In ancient Hebrew, the two verbs used for ‘meditate’ were haga’ (he-gimel-alef) and śiah (sin-yod-cheyt). The two words were synonymous with each other, and implied “speaking with oneself, murmuring in a low voice or under the breath”. One thing that Israelites in ancient times commonly meditated on was God’s teaching and commandments. They would read a passage from Torah to themselves, and then think about its meaning.

Unfortunately, in modern Orthodox Judaism, true meditation has been replaced by incantation. The saying of a formula of words – even if it is in our own language – without giving any thought to their meaning is, in effect, like chanting a pagan mantra. Many Orthodox simply read aloud rhythmically to themselves, without stopping to give themselves time to think properly about what they are reading.

The Journey Within

The essential difference between prayer and meditation, is that, whereas prayer is communication with God, in a sense, meditation is communion with one’s inner self. While God remains our guide, meditation is essentially the journey within, asking questions, and seeking answers. One may still ask of God, “What does this mean?” But one also asks of oneself, “How can I fulfil this mitzvah?” or “How shall I honour and respect God’s wonders?” or “How shall I remember God’s deeds?” Meditation is therefore a process of self-questioning.

In modern times, meditation has become confined to pagan-inspired Kabbalism and its exclusive type of mysticism. In this form, meditation is put out of reach of the ordinary man and woman, and confined to people who are trained in the mystical Kabbalistic arts – which are essentially pagan in origin. True Jewish meditation, as practised by the ancients, was a discipline open to all – an important principle for Talmidis, who believe that all men and women are capable of spiritual ascent to greatness, from the most learned to the least.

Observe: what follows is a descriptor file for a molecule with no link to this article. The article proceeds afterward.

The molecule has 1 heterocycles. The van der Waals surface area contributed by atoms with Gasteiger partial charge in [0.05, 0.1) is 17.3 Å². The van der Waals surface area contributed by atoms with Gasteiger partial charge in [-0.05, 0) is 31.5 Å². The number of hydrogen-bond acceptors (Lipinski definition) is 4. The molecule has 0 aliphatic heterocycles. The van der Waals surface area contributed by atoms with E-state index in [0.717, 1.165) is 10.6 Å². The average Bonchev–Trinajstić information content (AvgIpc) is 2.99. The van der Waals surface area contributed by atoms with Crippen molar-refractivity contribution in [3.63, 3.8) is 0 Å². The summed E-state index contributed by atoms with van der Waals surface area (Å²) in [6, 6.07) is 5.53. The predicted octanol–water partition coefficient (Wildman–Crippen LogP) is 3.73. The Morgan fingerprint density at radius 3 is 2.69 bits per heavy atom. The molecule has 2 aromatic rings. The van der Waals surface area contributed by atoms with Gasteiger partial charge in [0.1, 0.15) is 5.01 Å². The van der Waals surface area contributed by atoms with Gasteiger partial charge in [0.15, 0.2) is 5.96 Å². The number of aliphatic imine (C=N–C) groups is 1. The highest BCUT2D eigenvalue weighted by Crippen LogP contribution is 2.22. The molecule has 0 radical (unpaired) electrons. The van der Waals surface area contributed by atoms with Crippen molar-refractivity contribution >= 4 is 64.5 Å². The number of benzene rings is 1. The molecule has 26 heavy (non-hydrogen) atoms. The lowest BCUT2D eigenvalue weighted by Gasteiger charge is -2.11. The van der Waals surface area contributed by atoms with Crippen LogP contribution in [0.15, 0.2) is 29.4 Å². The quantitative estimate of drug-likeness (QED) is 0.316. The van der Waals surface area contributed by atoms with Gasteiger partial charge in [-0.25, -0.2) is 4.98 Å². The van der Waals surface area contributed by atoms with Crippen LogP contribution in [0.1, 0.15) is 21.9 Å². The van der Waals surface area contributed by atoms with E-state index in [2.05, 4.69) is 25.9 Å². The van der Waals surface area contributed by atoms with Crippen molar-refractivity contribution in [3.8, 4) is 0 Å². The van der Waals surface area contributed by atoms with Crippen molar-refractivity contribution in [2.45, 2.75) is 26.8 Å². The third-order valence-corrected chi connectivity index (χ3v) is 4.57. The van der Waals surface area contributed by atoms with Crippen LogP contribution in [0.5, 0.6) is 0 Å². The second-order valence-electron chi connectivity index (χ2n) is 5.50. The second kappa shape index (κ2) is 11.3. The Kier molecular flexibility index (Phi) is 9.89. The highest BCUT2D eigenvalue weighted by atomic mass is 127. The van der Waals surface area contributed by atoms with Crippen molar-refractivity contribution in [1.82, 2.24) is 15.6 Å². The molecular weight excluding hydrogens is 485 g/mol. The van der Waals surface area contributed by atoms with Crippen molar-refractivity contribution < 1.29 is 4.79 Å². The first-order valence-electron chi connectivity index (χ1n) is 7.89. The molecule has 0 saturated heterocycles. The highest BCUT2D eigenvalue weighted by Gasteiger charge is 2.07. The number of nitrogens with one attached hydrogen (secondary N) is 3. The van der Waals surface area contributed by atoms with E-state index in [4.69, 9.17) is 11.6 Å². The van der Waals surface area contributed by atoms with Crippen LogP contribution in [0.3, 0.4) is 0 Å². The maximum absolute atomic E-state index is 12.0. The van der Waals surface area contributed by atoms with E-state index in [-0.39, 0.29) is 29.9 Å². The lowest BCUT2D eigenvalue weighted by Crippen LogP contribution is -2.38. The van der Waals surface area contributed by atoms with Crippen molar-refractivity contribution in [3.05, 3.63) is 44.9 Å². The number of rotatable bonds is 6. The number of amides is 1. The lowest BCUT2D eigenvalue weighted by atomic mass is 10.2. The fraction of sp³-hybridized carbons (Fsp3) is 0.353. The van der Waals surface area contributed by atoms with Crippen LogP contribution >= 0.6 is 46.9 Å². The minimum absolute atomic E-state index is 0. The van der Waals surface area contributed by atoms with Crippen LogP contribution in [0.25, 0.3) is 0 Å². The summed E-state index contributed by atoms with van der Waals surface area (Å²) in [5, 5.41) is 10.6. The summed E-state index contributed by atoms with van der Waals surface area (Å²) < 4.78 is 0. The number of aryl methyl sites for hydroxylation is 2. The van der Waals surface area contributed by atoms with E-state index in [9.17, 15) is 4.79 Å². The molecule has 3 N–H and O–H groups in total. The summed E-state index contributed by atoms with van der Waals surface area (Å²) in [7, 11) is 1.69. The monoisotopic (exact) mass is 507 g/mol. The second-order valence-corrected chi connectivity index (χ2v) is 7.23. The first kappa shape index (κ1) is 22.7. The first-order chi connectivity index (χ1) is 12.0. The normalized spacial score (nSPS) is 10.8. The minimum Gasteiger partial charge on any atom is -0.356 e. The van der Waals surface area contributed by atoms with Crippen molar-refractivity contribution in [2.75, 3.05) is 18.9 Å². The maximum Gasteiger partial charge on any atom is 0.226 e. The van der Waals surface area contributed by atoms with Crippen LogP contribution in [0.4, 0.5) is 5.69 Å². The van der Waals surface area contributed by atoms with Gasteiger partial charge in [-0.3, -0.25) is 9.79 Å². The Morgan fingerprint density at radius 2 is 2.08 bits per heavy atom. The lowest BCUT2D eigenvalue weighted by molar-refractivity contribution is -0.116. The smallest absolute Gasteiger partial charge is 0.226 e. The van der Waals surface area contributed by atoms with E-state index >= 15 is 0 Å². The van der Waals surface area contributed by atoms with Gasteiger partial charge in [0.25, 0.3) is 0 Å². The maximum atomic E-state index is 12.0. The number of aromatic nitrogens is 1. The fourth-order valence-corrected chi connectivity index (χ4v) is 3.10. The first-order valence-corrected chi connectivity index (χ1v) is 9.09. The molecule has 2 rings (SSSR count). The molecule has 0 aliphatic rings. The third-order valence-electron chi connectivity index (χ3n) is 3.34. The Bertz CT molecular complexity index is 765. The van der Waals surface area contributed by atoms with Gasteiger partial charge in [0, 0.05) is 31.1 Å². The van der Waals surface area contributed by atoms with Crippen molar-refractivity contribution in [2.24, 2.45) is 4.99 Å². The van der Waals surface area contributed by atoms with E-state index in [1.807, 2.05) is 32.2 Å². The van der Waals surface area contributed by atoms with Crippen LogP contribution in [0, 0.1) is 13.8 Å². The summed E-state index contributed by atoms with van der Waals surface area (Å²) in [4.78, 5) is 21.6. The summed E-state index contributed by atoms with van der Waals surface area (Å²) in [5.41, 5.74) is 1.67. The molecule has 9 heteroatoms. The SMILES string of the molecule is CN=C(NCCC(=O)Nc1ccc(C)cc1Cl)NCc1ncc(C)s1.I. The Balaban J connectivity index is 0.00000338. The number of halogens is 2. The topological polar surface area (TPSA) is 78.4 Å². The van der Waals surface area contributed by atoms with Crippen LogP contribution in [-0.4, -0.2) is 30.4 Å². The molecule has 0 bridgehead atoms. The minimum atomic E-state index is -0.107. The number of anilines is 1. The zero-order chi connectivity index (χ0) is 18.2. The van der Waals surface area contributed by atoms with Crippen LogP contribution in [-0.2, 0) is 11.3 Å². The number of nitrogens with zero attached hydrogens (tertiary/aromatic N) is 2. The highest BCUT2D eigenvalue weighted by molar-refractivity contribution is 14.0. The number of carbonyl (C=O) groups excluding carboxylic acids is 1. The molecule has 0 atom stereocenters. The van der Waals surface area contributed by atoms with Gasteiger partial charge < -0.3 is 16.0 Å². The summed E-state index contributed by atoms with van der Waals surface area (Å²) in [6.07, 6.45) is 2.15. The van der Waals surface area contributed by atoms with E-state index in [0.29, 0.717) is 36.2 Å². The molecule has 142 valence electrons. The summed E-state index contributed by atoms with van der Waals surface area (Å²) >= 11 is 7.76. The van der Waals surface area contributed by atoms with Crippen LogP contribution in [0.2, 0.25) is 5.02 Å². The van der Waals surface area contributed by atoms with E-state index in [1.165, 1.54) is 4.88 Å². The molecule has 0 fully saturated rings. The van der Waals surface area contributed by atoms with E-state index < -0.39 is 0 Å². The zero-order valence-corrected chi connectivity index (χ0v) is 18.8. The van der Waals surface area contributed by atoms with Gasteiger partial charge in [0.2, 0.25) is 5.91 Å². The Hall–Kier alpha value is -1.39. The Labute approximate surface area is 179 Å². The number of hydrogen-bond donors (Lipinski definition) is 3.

The Results of Meditation

In the Book of Joshua, chapter 1 verse 8, God says to Joshua son of Nun, “Do not let this Book of Teaching depart from your mouth; meditate on it day and night, so that you will be careful to do everything written in it. Then you will be prosperous and successful.” The ancients believed that meditation brought understanding, wisdom and insight, leading to right action, and thereby to prosperity and a successful life.

Meditating puts everything into perspective. It has been said that we dream so that our brains can have some downtime to put the day’s events into some kind of order – into a rational format that we can use. In a way, meditation is a form of waking dreaming, a way of making sense of whatever we are contemplating, thereby putting it into a logical format so that we can remember it and make it a part of ourselves.

How To Meditate

In ancient times, when meditating on the Torah, the common practice was either to sit on the ground with a scroll on one’s lap, or stand at a reading desk with a scroll opened on it. Nowadays we have chairs we can sit on, and besides, I think it’s more comfortable on some people’s bones!

When you are comfortable, read just one line. If you are able to, read it first in Hebrew, then in English. Feel the rhythm of the Hebrew, and contemplate the meaning of the English. What does it mean to you? Why do you think this was given? What effect do you think it has on the person who manages to fulfil this mitzvah, this commandment? How can I fulfil this teaching?

In meditation you can have your eyes open or closed, ’though some passages in the psalms imply that most Jewish meditation is done with the eyes open (Ps 119:148). I find it helps to focus on something blank, like a wall or the sky.

Meditating On God’s Works and Deeds